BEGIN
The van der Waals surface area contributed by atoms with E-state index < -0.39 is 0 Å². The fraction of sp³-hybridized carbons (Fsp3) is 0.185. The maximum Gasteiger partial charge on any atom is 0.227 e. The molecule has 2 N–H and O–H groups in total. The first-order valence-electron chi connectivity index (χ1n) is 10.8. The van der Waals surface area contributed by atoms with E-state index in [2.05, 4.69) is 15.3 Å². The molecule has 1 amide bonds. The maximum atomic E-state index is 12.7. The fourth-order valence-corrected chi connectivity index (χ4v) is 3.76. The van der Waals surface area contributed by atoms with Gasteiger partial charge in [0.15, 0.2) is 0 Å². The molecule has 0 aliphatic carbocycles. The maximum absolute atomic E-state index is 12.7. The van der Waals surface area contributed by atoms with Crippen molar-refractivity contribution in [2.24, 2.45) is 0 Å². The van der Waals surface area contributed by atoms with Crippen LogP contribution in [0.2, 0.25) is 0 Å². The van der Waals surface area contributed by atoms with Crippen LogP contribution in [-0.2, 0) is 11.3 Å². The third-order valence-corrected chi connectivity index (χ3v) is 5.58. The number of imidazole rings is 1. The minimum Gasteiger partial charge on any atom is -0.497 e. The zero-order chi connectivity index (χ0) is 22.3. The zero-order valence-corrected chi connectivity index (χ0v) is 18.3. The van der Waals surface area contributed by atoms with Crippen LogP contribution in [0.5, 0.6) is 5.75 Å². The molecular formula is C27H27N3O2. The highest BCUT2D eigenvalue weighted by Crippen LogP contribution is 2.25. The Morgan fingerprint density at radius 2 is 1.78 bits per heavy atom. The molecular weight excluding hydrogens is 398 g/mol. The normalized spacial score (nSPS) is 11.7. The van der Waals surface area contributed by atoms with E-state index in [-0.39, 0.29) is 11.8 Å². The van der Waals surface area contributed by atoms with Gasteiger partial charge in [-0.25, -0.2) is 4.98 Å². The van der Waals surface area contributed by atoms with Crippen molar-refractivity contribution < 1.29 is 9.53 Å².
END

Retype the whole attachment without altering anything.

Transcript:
The van der Waals surface area contributed by atoms with E-state index < -0.39 is 0 Å². The fraction of sp³-hybridized carbons (Fsp3) is 0.185. The maximum Gasteiger partial charge on any atom is 0.227 e. The molecule has 2 N–H and O–H groups in total. The first-order valence-electron chi connectivity index (χ1n) is 10.8. The van der Waals surface area contributed by atoms with E-state index in [2.05, 4.69) is 15.3 Å². The molecule has 1 amide bonds. The maximum atomic E-state index is 12.7. The fourth-order valence-corrected chi connectivity index (χ4v) is 3.76. The van der Waals surface area contributed by atoms with Gasteiger partial charge in [0.15, 0.2) is 0 Å². The molecule has 0 aliphatic carbocycles. The maximum absolute atomic E-state index is 12.7. The van der Waals surface area contributed by atoms with Crippen molar-refractivity contribution in [2.24, 2.45) is 0 Å². The van der Waals surface area contributed by atoms with Crippen LogP contribution in [0.2, 0.25) is 0 Å². The van der Waals surface area contributed by atoms with Crippen LogP contribution in [-0.2, 0) is 11.3 Å². The third-order valence-corrected chi connectivity index (χ3v) is 5.58. The number of imidazole rings is 1. The minimum Gasteiger partial charge on any atom is -0.497 e. The zero-order chi connectivity index (χ0) is 22.3. The zero-order valence-corrected chi connectivity index (χ0v) is 18.3. The van der Waals surface area contributed by atoms with Crippen LogP contribution in [0.5, 0.6) is 5.75 Å². The molecular formula is C27H27N3O2. The highest BCUT2D eigenvalue weighted by Crippen LogP contribution is 2.25. The Morgan fingerprint density at radius 2 is 1.78 bits per heavy atom. The molecular weight excluding hydrogens is 398 g/mol. The normalized spacial score (nSPS) is 11.7. The van der Waals surface area contributed by atoms with E-state index in [-0.39, 0.29) is 11.8 Å². The van der Waals surface area contributed by atoms with Gasteiger partial charge in [-0.25, -0.2) is 4.98 Å². The van der Waals surface area contributed by atoms with Crippen molar-refractivity contribution < 1.29 is 9.53 Å².